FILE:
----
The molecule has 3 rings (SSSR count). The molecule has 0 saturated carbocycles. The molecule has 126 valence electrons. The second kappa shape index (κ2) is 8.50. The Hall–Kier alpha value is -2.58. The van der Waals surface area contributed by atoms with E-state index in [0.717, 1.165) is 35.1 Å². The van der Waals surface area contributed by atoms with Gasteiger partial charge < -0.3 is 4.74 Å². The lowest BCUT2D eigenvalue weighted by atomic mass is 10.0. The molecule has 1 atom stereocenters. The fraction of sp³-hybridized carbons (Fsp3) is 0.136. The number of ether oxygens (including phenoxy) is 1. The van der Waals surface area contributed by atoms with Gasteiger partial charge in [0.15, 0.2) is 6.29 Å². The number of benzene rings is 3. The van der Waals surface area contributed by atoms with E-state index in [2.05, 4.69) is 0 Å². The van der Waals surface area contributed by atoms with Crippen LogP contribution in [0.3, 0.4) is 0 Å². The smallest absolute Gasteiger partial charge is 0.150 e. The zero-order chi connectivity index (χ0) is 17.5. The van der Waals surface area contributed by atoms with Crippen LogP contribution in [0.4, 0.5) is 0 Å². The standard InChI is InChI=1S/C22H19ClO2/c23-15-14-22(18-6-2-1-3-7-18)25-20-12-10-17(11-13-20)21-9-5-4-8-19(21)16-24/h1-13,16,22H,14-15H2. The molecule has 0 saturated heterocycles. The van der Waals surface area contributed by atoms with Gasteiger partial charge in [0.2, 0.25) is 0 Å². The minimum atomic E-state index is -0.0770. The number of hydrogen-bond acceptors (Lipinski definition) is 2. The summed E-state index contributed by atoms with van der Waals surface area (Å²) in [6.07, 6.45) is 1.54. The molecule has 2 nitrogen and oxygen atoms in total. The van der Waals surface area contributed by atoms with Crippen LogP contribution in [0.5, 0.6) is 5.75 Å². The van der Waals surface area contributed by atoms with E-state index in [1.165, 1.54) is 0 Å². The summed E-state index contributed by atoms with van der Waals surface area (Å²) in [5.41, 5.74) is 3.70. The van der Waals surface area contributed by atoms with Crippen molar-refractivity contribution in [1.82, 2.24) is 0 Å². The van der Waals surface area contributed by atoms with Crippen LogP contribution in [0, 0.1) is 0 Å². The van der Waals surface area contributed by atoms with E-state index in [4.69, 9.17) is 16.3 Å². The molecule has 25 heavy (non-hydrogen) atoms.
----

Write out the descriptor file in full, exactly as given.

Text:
The molecule has 3 rings (SSSR count). The molecule has 0 saturated carbocycles. The molecule has 126 valence electrons. The second kappa shape index (κ2) is 8.50. The Hall–Kier alpha value is -2.58. The van der Waals surface area contributed by atoms with E-state index in [0.717, 1.165) is 35.1 Å². The van der Waals surface area contributed by atoms with Gasteiger partial charge < -0.3 is 4.74 Å². The lowest BCUT2D eigenvalue weighted by atomic mass is 10.0. The molecule has 1 atom stereocenters. The fraction of sp³-hybridized carbons (Fsp3) is 0.136. The number of ether oxygens (including phenoxy) is 1. The van der Waals surface area contributed by atoms with Gasteiger partial charge in [0.15, 0.2) is 6.29 Å². The number of benzene rings is 3. The van der Waals surface area contributed by atoms with E-state index in [2.05, 4.69) is 0 Å². The van der Waals surface area contributed by atoms with Crippen LogP contribution in [0.3, 0.4) is 0 Å². The smallest absolute Gasteiger partial charge is 0.150 e. The zero-order chi connectivity index (χ0) is 17.5. The van der Waals surface area contributed by atoms with Crippen LogP contribution in [0.4, 0.5) is 0 Å². The standard InChI is InChI=1S/C22H19ClO2/c23-15-14-22(18-6-2-1-3-7-18)25-20-12-10-17(11-13-20)21-9-5-4-8-19(21)16-24/h1-13,16,22H,14-15H2. The molecule has 0 saturated heterocycles. The van der Waals surface area contributed by atoms with Gasteiger partial charge in [0.2, 0.25) is 0 Å². The minimum atomic E-state index is -0.0770. The number of hydrogen-bond acceptors (Lipinski definition) is 2. The summed E-state index contributed by atoms with van der Waals surface area (Å²) in [6.07, 6.45) is 1.54. The molecule has 2 nitrogen and oxygen atoms in total. The van der Waals surface area contributed by atoms with Crippen LogP contribution in [0.5, 0.6) is 5.75 Å². The van der Waals surface area contributed by atoms with E-state index in [1.165, 1.54) is 0 Å². The summed E-state index contributed by atoms with van der Waals surface area (Å²) in [5.41, 5.74) is 3.70. The van der Waals surface area contributed by atoms with Crippen molar-refractivity contribution in [1.82, 2.24) is 0 Å². The van der Waals surface area contributed by atoms with Crippen LogP contribution in [0, 0.1) is 0 Å². The van der Waals surface area contributed by atoms with E-state index in [4.69, 9.17) is 16.3 Å². The molecule has 25 heavy (non-hydrogen) atoms.